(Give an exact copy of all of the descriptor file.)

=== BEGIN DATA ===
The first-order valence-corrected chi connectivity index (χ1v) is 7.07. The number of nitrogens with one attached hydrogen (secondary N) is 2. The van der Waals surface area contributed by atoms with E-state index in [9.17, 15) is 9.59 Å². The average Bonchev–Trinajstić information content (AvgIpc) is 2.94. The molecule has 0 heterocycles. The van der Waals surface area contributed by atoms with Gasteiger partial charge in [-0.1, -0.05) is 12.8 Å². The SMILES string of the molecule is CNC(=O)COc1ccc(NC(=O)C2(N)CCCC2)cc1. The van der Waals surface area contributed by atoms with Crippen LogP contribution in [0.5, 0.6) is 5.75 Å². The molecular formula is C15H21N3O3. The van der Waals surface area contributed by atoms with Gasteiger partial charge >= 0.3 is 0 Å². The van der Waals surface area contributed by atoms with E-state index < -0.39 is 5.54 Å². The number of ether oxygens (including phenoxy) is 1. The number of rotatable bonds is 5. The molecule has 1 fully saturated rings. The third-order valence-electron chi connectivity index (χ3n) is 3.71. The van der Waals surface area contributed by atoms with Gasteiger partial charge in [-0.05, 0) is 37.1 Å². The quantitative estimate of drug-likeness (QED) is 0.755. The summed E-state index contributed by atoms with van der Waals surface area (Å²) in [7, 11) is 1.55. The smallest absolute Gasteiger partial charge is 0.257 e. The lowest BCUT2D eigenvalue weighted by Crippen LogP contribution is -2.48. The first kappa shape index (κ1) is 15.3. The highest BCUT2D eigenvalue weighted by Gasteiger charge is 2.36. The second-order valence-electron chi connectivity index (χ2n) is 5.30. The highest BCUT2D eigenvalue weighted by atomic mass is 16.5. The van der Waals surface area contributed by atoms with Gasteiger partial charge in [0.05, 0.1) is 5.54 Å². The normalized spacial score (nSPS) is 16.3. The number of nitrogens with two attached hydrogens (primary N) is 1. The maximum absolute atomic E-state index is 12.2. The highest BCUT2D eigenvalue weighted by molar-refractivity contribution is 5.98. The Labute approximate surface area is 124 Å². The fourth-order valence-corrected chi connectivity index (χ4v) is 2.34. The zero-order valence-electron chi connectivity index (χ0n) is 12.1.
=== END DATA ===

The first-order valence-corrected chi connectivity index (χ1v) is 7.07. The number of nitrogens with one attached hydrogen (secondary N) is 2. The van der Waals surface area contributed by atoms with E-state index in [9.17, 15) is 9.59 Å². The average Bonchev–Trinajstić information content (AvgIpc) is 2.94. The molecule has 0 heterocycles. The van der Waals surface area contributed by atoms with Gasteiger partial charge in [-0.1, -0.05) is 12.8 Å². The SMILES string of the molecule is CNC(=O)COc1ccc(NC(=O)C2(N)CCCC2)cc1. The van der Waals surface area contributed by atoms with Crippen LogP contribution in [0.5, 0.6) is 5.75 Å². The molecular formula is C15H21N3O3. The van der Waals surface area contributed by atoms with Gasteiger partial charge >= 0.3 is 0 Å². The van der Waals surface area contributed by atoms with E-state index < -0.39 is 5.54 Å². The number of ether oxygens (including phenoxy) is 1. The number of rotatable bonds is 5. The molecule has 1 fully saturated rings. The third-order valence-electron chi connectivity index (χ3n) is 3.71. The van der Waals surface area contributed by atoms with Gasteiger partial charge in [-0.05, 0) is 37.1 Å². The quantitative estimate of drug-likeness (QED) is 0.755. The summed E-state index contributed by atoms with van der Waals surface area (Å²) in [7, 11) is 1.55. The smallest absolute Gasteiger partial charge is 0.257 e. The lowest BCUT2D eigenvalue weighted by Crippen LogP contribution is -2.48. The first kappa shape index (κ1) is 15.3. The highest BCUT2D eigenvalue weighted by Gasteiger charge is 2.36. The second-order valence-electron chi connectivity index (χ2n) is 5.30. The highest BCUT2D eigenvalue weighted by atomic mass is 16.5. The van der Waals surface area contributed by atoms with Gasteiger partial charge in [0.05, 0.1) is 5.54 Å². The normalized spacial score (nSPS) is 16.3. The number of nitrogens with two attached hydrogens (primary N) is 1. The maximum absolute atomic E-state index is 12.2. The highest BCUT2D eigenvalue weighted by molar-refractivity contribution is 5.98. The Labute approximate surface area is 124 Å². The fourth-order valence-corrected chi connectivity index (χ4v) is 2.34. The zero-order valence-electron chi connectivity index (χ0n) is 12.1.